For more than 15 years, UNO’s facilities team has been using xeriscaping (pronounced zeer-i-skey-ping) techniques all across campus.
“It’s a type of landscaping that can tolerate drought conditions,” said Steve Rodie, director of the UNO Center for Urban Sustainability.
The xeriscaped areas near Kayser Hall and the Arts and Sciences Hall have not cost any money to maintain since they were put there 15 years ago.
- Lowell Neuhaus
In 2001, two turf lawns on campus were replaced with native junipers and gravel mulch. This has saved the university time and resources because junipers keep their foliage year-round and do not require water once established.
At first, people were skeptical due to the unusual look of the space, but perceptions are now changing, Rodie said.
This change in perception and the benefits means its being used more and more on campus, said Lowell Neuhaus, manager of Landscape Services at UNO.
“We’re starting to re-evaluate areas where turf lawns do not serve a purpose,” Neuhaus said. “The xeriscaped areas near Kayser Hall and the Arts and Sciences Hall have not cost any money to maintain since they were put there 15 years ago.”
2. Hydration Stations
UNO began installing hydration stations on campus almost three years ago. The stations fill a bottle three times faster than a traditional fountain. A digital counter keeps track of the amount of plastic bottles saved.
Currently, hydration stations can be found in Roskens and Kayser Halls, Criss Library, the Community Engagement Center (CEC), HPER, Eppley Administration building and Mammel Hall.
Hydration stations provide a great jumping-off point to several sustainability threads: the importance of prevention over recycling; the power of purchasing for the planet; a personal action view that reinforces how small local actions have community impact, and a systems view with a water-energy nexus discussion, said Rick Yoder, sustainability program director at UNO’s College of Business Administration.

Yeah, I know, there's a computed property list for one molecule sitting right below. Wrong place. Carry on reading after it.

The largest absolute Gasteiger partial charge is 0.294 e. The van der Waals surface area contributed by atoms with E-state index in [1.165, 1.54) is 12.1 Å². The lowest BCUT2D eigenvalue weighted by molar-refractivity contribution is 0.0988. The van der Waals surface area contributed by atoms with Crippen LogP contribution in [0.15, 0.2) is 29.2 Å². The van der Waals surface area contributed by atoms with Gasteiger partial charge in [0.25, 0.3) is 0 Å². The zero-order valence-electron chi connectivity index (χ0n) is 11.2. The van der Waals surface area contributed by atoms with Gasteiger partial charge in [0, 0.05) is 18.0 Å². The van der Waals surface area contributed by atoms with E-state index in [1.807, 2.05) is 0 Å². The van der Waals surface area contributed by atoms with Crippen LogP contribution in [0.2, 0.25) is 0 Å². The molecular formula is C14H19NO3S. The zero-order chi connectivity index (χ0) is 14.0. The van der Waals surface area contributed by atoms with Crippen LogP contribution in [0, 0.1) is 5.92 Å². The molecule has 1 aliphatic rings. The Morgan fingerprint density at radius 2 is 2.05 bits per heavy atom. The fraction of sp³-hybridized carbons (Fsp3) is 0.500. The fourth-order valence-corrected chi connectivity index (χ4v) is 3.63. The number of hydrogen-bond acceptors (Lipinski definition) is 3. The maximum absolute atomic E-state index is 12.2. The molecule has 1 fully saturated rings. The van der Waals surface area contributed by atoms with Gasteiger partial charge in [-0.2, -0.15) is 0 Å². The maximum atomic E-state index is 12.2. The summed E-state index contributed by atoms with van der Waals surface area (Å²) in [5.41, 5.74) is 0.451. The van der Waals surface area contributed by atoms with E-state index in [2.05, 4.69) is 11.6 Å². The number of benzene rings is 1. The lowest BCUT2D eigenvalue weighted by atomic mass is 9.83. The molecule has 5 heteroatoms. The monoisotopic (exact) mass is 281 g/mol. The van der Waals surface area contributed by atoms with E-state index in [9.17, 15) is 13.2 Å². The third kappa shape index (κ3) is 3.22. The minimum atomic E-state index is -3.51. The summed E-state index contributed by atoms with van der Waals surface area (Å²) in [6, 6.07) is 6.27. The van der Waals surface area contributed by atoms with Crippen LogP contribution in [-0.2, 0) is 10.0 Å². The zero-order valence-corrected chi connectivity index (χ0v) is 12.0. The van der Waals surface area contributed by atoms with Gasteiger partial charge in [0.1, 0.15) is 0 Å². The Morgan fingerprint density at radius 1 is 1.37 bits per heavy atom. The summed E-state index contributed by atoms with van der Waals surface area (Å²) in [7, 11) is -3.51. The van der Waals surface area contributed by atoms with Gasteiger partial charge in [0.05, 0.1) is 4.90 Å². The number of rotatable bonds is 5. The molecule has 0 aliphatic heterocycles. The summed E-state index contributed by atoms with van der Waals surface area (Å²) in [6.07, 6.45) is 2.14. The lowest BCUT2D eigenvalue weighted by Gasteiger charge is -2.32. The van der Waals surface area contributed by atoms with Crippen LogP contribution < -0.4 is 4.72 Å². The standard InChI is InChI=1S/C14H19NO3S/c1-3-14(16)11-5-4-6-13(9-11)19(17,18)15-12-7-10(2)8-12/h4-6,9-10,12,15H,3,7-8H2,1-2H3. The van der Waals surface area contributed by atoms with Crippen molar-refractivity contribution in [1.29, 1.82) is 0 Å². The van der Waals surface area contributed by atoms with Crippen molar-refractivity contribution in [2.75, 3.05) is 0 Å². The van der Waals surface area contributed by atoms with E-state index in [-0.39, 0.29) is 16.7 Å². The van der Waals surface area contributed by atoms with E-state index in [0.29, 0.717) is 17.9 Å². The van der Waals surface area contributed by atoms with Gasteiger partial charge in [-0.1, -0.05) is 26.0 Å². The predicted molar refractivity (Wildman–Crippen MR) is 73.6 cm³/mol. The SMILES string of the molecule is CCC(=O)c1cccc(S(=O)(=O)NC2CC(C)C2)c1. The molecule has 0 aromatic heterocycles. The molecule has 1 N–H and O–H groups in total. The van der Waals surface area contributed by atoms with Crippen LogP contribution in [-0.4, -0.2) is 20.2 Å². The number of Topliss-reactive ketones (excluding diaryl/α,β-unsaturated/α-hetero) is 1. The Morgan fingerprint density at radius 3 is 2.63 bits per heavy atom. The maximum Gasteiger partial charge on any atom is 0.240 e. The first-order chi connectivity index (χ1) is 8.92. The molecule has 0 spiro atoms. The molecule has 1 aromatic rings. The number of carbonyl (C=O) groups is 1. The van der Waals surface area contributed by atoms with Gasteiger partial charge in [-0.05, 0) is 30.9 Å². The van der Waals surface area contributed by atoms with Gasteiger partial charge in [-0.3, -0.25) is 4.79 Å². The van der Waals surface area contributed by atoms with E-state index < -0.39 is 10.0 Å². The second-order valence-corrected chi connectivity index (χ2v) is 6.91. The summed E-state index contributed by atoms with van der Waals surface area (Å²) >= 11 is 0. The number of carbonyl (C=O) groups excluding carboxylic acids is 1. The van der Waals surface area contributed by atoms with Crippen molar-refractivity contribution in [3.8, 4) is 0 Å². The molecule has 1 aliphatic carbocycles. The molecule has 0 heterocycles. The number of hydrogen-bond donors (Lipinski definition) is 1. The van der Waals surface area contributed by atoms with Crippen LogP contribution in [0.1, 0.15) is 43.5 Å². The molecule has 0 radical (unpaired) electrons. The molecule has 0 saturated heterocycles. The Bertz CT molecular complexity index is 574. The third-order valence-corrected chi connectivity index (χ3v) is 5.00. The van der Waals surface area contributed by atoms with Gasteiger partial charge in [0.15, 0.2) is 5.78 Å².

3. The Center for Urban Sustainability
This is a group of faculty and staff that is dedicated toward making sure UNO is as sustainable of a campus as possible. You may be surprised at how much work goes into this.
The Sustainability Master Plan, for example, includes intiatives about energy-saving lighting, transportation, on-campus organic gardens, water-saving showerheads, and much more.
Scroll down to page 26 for “A Day in the Life of a UNO Student in 2025.”
The center also hosts the annual Sustainability Launchpad, which is a think tank for local sustainability leaders. Experts from all over the University of Nebraska system, OPPD, and the Nebraska Department of Natural Resources attend to discuss challenges and opportunities relevant to urban sustainability.
4. Sustainable Transportation
City planners continue to put emphasis on being bike-friendly and offering more public transportation options.
As of January 2, 2016, UNO students, faculty, and staff can use their MavCARD as a pass for the Omaha Metro bus system (MavRide).
There are bike racks conveniently near every building on campus, there are bike fix-stations, and you can even rent a bike at one of the B-Cycle stations around campus or in nearby Aksarben Village.
5. The Nebraska Business Development Center
The Nebraska Business Development Center (NBDC), connected to UNO’s College of Business Administration, offers services for companies in developing and implementing an effective and measurable sustainability strategy.
The NBDC “Green Team” regularly sends out newsletters that encourage environmental purchasing.
NBDC also tracks the amount of energy and resource savings UNO has each year. The UNO Purchasing Fact Sheet outlines where we have saved money in recent years, and it tells us how we can improve.
Additional LinksUNO's Earth Week 2016 Events
UNO Sustainability Coordinator: Five Ways to Live More Sustainably
Director of UNO's Center for Urban Sustainability: Five Sustainable Gardening Tips